Side note to Been There Done That’s in Changsha: Dean the doorman might be a legend, and don’t get me wrong;. he’s awesome. I mean, who else will sing Christmas carols in the middle of October to every American he meets? Plus, his smile is stellar, and he genuinely loves all the babies who cross the threshold of the Dolton Hotel. Jason, though, is simply amazing. If you’re ever staying at the Dolton, make sure you look for him. He’s the sweetest kid you’ll ever meet.

The day we checked out, we were standing by the registration desk and Jason showed up out of nowhere to see us off. He shook Kevin’s hand, he gave us hugs, and he looked honest-to-God sad to see us go. I couldn’t help it. I HAD to take a picture.

So we could now count Jerry and Jason among our good friends in China. But Ashley? Ashley was FAMILY. On our last night in Changsha, Ashely asked us if there was any way we might think about coming over to his house for dinner. Um, YES PLEASE! He was so humble about the whole thing, too. He was all “Hey, it’s no big deal, just a small little meal with the wife and kids, and you don’t have to come if you don’t want to”, but of COURSE we jumped at the chance. First of all, he was SO nice to even offer, but to welcome us into his home with open arms was more than we could have ever dreamed.
He came to pick us up at the hotel and (bless his heart) he drove us 45 minutes to his high-rise condo, which, by the way, is bigger than our house, and totally decorated like a Pottery Barn catalogue. It’s seriously beautiful. His wife and boys greeted us at the door and we visited for a little while before we sat down to a HUGE feast. Mrs. Ashley had made lion’s head meatballs, chicken with cashews, rice, a beef dish, pork with green peppers…There was other stuff, too, but I was so in love with the chicken that I didn’t really pay attention to anything else. HIs boys got a huge kick out of our lack of proper Chinese manners, and they had an absolute ball pointing and laughing at Kevin. We all giggled our way through the meal and then sat and visited some more. His boys are rambunctious and hilarious, and they were thrilled to be able to try out some English on us. Ashley is working so hard to open up the world to his kids. We definitely bonded over our shared commitment to make our kids global citizens. Finally, he showed us around his house, and we got to see first hand how that Chinese household functioned. It was worlds apart from what we’d experienced in the hutong in Beijing, and it was SO COOL to see how they integrated all members of the family into the house. The mother-in-law had her own suite, and it was the biggest bedroom in the house. The kids’ room was so cute, and it was definitely inhabited by boys. The living room was spacious, and the entertainment center took up an entire wall and was FILLED with American DVDs. The sun room was gorgeous. Ashley has a lot to be proud of. He was also really curious to see pictures of our house, and I had a few to show him. He didn’t believe us at all when we told him that our house was smaller than his! He was happy to see pictures of our guest room, though, and we assured him that he’d always have a place to stay if he ever makes it to the States. He was adamant that they are definitely planning a visit sometime in the next few years, and I have to say that I hope they mean it. I would love nothing better than for them to come and stay with us.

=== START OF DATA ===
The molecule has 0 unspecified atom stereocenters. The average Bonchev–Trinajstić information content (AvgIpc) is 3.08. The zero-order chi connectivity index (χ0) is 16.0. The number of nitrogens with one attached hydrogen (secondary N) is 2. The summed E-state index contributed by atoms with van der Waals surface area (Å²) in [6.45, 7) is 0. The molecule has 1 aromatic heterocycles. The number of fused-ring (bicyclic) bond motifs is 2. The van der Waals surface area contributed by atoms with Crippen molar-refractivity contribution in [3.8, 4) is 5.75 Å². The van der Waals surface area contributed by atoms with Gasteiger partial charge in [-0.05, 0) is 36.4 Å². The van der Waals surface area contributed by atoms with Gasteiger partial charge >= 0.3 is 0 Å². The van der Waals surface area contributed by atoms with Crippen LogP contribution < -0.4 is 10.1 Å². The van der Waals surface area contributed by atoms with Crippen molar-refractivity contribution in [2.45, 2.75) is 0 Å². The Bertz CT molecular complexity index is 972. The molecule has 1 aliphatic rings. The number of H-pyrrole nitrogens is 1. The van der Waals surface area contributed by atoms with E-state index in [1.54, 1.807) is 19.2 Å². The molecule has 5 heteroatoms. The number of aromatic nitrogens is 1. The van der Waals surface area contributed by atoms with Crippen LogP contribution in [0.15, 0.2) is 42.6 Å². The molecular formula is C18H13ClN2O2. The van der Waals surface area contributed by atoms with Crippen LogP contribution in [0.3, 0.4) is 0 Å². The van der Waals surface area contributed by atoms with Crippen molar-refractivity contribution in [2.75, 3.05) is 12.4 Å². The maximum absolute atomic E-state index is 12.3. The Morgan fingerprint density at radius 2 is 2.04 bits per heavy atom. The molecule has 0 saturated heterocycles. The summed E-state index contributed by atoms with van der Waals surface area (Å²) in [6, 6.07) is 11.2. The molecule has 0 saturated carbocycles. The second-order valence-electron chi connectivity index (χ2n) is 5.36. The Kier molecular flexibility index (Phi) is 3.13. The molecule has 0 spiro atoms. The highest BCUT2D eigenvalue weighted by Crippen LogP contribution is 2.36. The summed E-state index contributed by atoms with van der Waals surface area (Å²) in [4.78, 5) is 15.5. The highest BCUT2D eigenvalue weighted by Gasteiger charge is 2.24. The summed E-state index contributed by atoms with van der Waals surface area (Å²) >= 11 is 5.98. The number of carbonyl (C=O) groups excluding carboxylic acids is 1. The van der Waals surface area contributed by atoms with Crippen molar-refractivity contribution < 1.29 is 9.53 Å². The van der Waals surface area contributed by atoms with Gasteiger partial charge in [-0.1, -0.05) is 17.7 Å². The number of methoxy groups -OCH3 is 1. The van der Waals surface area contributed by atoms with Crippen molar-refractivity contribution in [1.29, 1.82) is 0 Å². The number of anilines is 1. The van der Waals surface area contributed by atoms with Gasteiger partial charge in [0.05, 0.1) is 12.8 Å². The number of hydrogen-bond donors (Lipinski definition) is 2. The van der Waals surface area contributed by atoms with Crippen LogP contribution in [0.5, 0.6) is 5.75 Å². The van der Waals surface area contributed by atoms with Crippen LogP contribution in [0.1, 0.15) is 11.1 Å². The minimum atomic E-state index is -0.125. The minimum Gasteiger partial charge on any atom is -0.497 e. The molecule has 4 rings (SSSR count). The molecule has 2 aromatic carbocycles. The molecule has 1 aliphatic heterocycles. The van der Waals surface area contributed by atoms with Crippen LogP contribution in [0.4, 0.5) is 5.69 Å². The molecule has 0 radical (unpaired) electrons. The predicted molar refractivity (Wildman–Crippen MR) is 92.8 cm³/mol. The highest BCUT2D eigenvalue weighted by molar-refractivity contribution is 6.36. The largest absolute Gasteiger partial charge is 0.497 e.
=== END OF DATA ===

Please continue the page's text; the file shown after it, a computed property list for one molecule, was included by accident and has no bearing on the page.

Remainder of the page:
The one phrase that kept coming to mind when I sat down to write this part of the story was “Wherever you go, there you are”. We’ve stood in an elder’s house in a manyatta in the middle of Kenya and were shown amazing hospitality. We’ve giggled over a kitchen table in a house in China while we shared not just food, but the experience of two totally different cultures coming together. Wherever we’ve gone, we’ve seen firsthand how small the world truly is. Our time in Changsha was so special to me, and not just for the obvious reason that it was where we first met our son. It’s special because we were welcomed so completely by everybody we met. There was a warmth and an openness in the people that I’ve never experienced anywhere else (no, not even in Texas).

When you travel, if you’re open to it, there are places that settle into your soul, places that some part of you recognizes as home. I am the most fortunate girl I know, because I have those homes all over the place. I have Ft. Worth, which will always be my hometown. I have Amelia Island, which is–by far–the best place I’ve ever lived. I have Guana, which is as much my home as my own house is, and when the ferry pulls up to the dock it feels like a homecoming each and every time. I have Kenya, and even though Hippo Point might not be the most welcoming place, Ol Malo sure is. And now I have Changsha. Smoggy, noisy, crowded, trafficky, wonderful Changsha. The geography between these places is as different as could be. Their common denominator, however, is that I have family in every single one of them. We’ve not only adopted a son, we’ve adopted a whole crazy bunch of friends who’ve become brothers. My brothers from other mothers are spread all over the world, and I couldn’t be luckier to count them among my family.

One World, Not Three